The Minister said there was an obvious caveat regarding international arbitration – the private panels of experts conducting it are interested in enlarging the scope of what is covered by their practice. So, there is a drift to expand what is considered protected investment.
“The countries when they signed all the investment-protection agreements … like the Energy Charter Treaty – it was about trying to attract investments,” he pointed out. “Many European countries, including Germany and the Netherlands itself, are now thinking about reforming this mechanism of investment arbitrage” and having regular judges deal with such cases.
Moscow also contends that the Dutch arbitration has no jurisdiction to review the case in the first place. The lawsuits were brought under the 1994 Energy Charter Treaty, which sets rules for energy business, includes provision for investment protection and demands international arbitration of disputes. Russia signed the agreement provisionally, but its parliament refused to ratify it. In 2009, that signature was revoked by Moscow.
The Russian defense team says it is not under legal obligation to subject itself to Dutch arbitration. Galperin said his country is participating in the proceedings to make its case in a public forum and to potentially preempt any attempt to seize Russian property on foreign soil.
“If we don’t participate, we’ll just receive a decision without us [being involved]. Experience shows that it will be a 100-percent decision against us,” he said. Such a verdict would give “an option for the claimants to try to enforce it in different jurisdictions.”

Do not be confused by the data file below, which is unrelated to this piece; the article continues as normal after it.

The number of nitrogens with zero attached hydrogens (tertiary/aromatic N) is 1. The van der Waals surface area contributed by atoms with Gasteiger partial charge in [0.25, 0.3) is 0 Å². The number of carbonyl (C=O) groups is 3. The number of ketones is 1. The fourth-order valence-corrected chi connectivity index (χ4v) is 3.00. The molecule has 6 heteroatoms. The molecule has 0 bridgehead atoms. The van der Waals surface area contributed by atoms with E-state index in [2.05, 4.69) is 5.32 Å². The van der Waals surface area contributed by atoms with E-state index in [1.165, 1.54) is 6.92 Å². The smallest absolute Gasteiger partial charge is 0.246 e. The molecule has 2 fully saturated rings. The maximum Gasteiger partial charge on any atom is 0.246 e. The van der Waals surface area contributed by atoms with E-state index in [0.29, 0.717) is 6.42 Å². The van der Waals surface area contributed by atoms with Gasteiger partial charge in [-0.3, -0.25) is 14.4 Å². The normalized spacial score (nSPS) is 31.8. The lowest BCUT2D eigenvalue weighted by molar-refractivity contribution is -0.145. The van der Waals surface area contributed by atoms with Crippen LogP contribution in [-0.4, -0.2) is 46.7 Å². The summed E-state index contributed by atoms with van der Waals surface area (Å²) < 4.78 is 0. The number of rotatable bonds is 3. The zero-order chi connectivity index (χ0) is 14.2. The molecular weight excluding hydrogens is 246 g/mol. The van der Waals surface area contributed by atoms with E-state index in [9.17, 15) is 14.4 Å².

In the past Russia had to fend off attempts by former Yukos shareholders to confiscate its property in France, Belgium and the Netherlands. If the Dutch Supreme Court rules against it, Moscow will challenge attempts to enforce the decision in each individual jurisdiction where claimants would make a move, the deputy minister said.
“In each of these jurisdictions there is a clear court procedure and in any of these court proceedings we can put forth all arguments we have against the attempts of enforcement from the Yukos shareholder side,” Galperin explained. “It will begin multiple proceedings in different jurisdictions with their own Supreme Courts.”
The court procedures come amid a politically tumultuous time for Russia, which is being accused by Western nations of all sorts of malign behavior, from hacking to spreading misinformation to deploying assassins. Asked if he was confident that the Yukos case would be judged on its merits, Galperin said he expected the judges “to not be influenced by the political grounds”.
“I think that [making it a political case] is what claimants wanted [proceedings] to be,” he suggested.
However he did concede that “the moment is rather tough for deciding disputes where Russia is a party.”
The Russian official said he expected this particular chapter of the Yukos saga to be complete no sooner than by this autumn, but more likely to be resolved next year. If the Dutch court decides to refer the case to the EU’s Court of Justice, which Russia has suggested, it may take two of three years more, Galperin predicted.
Published at www.rt.com